Storming Amargosa – The Beginning

The Godfather screenplay
2011 by Eippol via Creative Commons

I started working on the final installment of The Amargosa Trilogy yesterday. I’m doing something different this time. I’m writing it as a screenplay.

One problem with science fiction, space opera in particular, is the tendency to write long passages of exposition. Sometimes, it’s unavoidable, but once it’s in, it’s hard to pull out. Writing a screenplay forces everything to be shown, not told.

I’m not completely slavish to the “show, don’t tell” maxim. Sometimes, the reader needs to be able to see where the characters are. A little backstory – within reason – doesn’t hurt. And sometimes, you just need to get to the point. Choose wisely, however. Someone has to read this eventually, and you want to keep them engaged.

Writing a screenplay doesn’t allow for much exposition. Everything on the page is designed to be shown on camera. So you can only depict what can be seen and heard. Believe it or not, not everything is dialog. That should not be surprising. 2001: A Space Odyssey is 2 hours, 41 minutes long. It has only 88 minutes of dialog, with two segments over twenty minutes long with no dialog whatsoever. Writing like this helps keep the bloat out of the eventual prose.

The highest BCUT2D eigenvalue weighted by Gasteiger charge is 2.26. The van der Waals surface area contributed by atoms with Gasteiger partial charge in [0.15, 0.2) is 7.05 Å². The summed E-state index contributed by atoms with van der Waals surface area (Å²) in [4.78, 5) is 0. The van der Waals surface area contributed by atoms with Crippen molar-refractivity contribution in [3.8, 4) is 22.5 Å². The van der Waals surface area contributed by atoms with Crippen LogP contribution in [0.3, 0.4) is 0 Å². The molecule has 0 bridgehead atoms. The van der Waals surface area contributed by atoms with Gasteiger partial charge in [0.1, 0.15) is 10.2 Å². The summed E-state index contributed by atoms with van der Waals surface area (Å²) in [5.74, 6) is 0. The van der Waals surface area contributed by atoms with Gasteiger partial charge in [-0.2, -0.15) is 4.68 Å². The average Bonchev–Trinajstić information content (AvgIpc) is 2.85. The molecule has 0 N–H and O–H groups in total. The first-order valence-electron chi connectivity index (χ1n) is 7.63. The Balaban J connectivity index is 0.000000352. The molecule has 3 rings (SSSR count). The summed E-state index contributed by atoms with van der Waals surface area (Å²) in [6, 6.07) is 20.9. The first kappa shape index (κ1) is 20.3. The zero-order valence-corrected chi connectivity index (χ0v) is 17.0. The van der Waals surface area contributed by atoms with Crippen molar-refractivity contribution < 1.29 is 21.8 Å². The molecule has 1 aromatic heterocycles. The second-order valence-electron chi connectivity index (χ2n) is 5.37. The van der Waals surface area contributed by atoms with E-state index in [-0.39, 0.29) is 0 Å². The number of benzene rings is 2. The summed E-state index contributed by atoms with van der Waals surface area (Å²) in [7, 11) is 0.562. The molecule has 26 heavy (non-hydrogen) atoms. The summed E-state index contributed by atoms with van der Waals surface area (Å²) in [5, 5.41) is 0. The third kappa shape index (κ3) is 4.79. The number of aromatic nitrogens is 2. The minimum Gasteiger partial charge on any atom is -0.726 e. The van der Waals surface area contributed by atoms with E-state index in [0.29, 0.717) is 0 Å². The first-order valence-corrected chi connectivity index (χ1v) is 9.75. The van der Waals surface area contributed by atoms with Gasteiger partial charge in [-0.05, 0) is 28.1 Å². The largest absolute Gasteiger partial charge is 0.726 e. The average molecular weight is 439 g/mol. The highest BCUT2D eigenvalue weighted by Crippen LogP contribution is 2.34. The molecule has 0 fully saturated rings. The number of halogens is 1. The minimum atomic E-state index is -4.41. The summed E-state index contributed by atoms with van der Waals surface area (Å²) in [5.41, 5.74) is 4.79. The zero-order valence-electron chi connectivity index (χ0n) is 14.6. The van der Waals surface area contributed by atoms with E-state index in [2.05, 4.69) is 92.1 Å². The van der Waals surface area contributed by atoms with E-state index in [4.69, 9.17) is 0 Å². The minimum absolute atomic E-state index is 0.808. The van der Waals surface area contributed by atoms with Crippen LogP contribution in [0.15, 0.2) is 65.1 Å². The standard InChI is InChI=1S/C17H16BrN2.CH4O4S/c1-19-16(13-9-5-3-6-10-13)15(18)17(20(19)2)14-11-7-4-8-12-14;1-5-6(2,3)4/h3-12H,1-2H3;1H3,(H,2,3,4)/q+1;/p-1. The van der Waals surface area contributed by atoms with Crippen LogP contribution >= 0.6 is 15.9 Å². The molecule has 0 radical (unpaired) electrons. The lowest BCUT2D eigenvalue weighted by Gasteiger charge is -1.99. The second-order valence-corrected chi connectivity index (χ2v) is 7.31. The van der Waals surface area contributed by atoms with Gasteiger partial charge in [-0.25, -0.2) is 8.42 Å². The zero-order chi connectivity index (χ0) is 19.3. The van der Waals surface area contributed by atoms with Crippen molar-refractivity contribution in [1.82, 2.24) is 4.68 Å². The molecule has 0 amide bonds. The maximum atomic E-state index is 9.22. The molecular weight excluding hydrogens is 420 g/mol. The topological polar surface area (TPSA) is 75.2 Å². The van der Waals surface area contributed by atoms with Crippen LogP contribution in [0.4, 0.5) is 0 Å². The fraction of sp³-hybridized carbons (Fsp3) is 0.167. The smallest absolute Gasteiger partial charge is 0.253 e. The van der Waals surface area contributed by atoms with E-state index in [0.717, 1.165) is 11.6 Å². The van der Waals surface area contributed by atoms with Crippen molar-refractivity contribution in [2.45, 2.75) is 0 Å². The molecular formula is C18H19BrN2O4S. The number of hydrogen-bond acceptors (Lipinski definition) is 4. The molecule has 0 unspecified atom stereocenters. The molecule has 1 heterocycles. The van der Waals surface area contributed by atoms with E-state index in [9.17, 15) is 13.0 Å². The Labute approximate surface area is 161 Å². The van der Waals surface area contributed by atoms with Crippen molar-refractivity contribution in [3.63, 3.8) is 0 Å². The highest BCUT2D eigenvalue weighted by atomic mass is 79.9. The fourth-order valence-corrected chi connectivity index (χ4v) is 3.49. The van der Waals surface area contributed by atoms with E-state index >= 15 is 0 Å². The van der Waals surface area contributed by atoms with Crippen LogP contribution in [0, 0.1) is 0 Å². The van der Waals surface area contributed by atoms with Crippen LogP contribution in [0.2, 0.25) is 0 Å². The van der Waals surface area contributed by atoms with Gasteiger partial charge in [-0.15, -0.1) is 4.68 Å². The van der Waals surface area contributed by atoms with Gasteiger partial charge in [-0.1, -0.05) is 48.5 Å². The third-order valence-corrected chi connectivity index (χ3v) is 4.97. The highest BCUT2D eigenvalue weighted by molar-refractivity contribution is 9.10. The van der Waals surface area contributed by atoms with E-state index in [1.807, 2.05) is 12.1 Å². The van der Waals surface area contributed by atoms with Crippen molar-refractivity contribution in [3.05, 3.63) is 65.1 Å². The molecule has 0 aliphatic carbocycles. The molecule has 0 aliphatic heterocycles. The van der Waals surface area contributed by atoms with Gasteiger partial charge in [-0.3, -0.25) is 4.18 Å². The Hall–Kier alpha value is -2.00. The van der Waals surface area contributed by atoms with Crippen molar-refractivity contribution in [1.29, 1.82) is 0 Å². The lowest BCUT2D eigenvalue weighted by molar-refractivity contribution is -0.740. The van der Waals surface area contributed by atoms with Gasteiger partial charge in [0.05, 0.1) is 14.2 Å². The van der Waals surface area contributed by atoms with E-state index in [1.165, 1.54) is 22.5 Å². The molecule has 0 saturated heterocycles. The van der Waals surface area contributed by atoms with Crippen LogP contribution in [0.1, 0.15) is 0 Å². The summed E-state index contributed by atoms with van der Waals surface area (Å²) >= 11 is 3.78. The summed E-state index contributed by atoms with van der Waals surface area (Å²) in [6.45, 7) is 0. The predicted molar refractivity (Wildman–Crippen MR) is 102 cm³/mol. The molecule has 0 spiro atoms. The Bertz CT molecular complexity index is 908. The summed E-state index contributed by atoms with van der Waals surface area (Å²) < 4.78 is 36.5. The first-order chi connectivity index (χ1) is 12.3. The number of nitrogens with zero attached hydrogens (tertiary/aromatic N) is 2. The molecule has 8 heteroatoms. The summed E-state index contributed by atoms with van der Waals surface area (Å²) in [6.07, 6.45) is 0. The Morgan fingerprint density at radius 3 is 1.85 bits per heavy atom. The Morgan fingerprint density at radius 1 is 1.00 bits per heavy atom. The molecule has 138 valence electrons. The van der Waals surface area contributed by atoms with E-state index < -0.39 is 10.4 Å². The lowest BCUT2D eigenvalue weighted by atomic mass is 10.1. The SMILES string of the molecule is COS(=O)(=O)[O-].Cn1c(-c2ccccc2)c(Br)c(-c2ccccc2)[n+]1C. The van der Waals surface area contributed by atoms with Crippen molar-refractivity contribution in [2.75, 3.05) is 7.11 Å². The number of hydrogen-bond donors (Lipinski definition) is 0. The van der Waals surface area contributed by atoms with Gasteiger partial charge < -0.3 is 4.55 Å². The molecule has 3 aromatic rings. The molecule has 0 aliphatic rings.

The master at depicting an entire world through a play was Shakespeare. (Well, duh!) Shakespeare’s work contains very little set or costume description. And stage direction is also at a minimum. The weather and setting come from dialog. As a result, Mel Gibson can do Hamlet in a medieval English landscape while Kenneth Branagh sets his version in a Russian palace with turn-of-the-19th-century clothing. My favorite is Richard III. Ian McKellan crafted a War of the Roses set in the 1930s as a struggle against a fascist York regime. A few weeks after I saw this movie, I went to see the Cincinnati Shakespeare Festival’s version, in which the titular Duke of Gloucester was a greasy-haired biker.

A side benefit of this is speed. I can write a scene in a script faster than I can spin that same scene in prose. It also makes the scenes easier to visualize. What’s happening here? How do I show that? When it comes time to convert this to prose, I’ll have a detailed frame to hang this on.